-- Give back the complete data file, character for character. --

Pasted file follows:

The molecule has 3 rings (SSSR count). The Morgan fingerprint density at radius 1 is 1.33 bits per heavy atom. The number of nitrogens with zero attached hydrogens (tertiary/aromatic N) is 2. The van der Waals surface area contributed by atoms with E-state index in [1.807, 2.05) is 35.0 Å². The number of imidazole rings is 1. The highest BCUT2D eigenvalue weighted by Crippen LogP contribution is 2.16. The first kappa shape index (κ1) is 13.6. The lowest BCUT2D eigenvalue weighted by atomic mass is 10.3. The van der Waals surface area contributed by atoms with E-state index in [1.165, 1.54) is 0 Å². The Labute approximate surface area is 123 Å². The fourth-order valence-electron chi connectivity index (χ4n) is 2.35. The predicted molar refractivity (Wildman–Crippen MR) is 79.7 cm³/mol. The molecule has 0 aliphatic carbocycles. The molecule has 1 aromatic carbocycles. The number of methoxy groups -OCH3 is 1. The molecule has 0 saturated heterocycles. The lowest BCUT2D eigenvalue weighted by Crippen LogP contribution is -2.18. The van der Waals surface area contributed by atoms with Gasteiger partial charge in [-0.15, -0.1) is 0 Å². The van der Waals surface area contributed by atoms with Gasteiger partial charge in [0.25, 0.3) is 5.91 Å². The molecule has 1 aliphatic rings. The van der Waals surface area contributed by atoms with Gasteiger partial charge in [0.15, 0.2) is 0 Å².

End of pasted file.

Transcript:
The molecule has 3 rings (SSSR count). The Morgan fingerprint density at radius 1 is 1.33 bits per heavy atom. The number of nitrogens with zero attached hydrogens (tertiary/aromatic N) is 2. The van der Waals surface area contributed by atoms with E-state index in [1.807, 2.05) is 35.0 Å². The number of imidazole rings is 1. The highest BCUT2D eigenvalue weighted by Crippen LogP contribution is 2.16. The first kappa shape index (κ1) is 13.6. The lowest BCUT2D eigenvalue weighted by atomic mass is 10.3. The van der Waals surface area contributed by atoms with E-state index in [1.165, 1.54) is 0 Å². The Labute approximate surface area is 123 Å². The fourth-order valence-electron chi connectivity index (χ4n) is 2.35. The predicted molar refractivity (Wildman–Crippen MR) is 79.7 cm³/mol. The molecule has 0 aliphatic carbocycles. The molecule has 1 aromatic carbocycles. The number of methoxy groups -OCH3 is 1. The molecule has 0 saturated heterocycles. The lowest BCUT2D eigenvalue weighted by Crippen LogP contribution is -2.18. The van der Waals surface area contributed by atoms with Gasteiger partial charge in [-0.15, -0.1) is 0 Å². The van der Waals surface area contributed by atoms with Gasteiger partial charge in [0.25, 0.3) is 5.91 Å². The molecule has 1 aliphatic rings. The van der Waals surface area contributed by atoms with Gasteiger partial charge in [0.15, 0.2) is 0 Å².